The most appropriate therapeutic approach for TRD is informed by a careful assessment of these risk factors, whether or not a multi-axial classification system is in vogue. Although some of the ideals of personalized psychiatric medicine, such as the use of pathophysiologic markers or genomic batteries to guide treatment, are not yet practicable, therapeutic optimism is justified when such a comprehensive evaluation reveals actionable findings, which in turn can used prospectively to sharpen the focus of treatment. For these reasons, simple staging systems for TRD, such as the one that John Rush and I first proposed in 1995, which tallies the number and type(s) of adequate yet ineffective treatment trials, are less helpful than more comprehensive classifications that take into account other dimensions of complexity, such as the Maudsley Staging System or the more recent Dutch Modification of this method. Given the multifactorial nature of antidepressant response, the diverse array of risk factors for the development of TRD, and the need to personalize the treatment process, empirical evidence from controlled trials is often lacking. Nevertheless, a broad base of evidence can be marshalled to support this approach and, when pertinent, case vignettes will be used to illustrate the value of targeting illness correlates or comorbidities.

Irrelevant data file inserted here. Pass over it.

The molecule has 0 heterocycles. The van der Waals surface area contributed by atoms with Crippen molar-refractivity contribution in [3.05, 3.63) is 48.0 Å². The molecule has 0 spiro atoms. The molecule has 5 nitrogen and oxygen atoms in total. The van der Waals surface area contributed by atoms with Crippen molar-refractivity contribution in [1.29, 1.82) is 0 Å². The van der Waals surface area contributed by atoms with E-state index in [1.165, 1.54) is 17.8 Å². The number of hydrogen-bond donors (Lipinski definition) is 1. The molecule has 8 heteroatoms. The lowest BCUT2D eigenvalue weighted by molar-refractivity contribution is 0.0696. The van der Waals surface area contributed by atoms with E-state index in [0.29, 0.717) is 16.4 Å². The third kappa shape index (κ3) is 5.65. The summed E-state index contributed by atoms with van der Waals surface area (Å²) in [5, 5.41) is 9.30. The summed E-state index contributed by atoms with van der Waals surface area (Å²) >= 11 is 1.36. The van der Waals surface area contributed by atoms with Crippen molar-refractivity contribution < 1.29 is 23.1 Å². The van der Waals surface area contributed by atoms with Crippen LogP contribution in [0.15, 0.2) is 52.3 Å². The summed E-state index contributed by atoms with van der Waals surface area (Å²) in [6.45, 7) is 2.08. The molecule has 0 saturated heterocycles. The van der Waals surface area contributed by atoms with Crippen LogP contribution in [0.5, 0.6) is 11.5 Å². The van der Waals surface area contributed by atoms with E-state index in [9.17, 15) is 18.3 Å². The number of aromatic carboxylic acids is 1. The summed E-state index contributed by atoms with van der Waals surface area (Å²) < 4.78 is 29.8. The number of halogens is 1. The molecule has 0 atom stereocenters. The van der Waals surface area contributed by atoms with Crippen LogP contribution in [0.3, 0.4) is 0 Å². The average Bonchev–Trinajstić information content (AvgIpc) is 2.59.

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[web] Rush AJ et al (2019). Acute and longer-term outcomes in depressed outpatients requiring one or several treatment steps: a STAR*D report. Am J Psychiatry. 2006 Nov;163(11):1905-17.

[web] Rush AJ et al (2008). Selecting among second-step antidepressant medication monotherapies: predictive value of clinical, demographic, or first-step treatment features. Arch Gen Psychiatry. 2008 Aug;65(8):870-80.

[web] Schosser A et al (2012). European Group for the Study of Resistant Depression (GSRD)--where have we gone so far: review of clinical and genetic findings. Eur Neuropsychopharmacol. 2012 Jul;22(7):453-68.

[web] Strawbridge R et al (2019). Inflammatory profiles of severe treatment-resistant depression. J Affect Disord. 2019 Mar 1;246:42-51.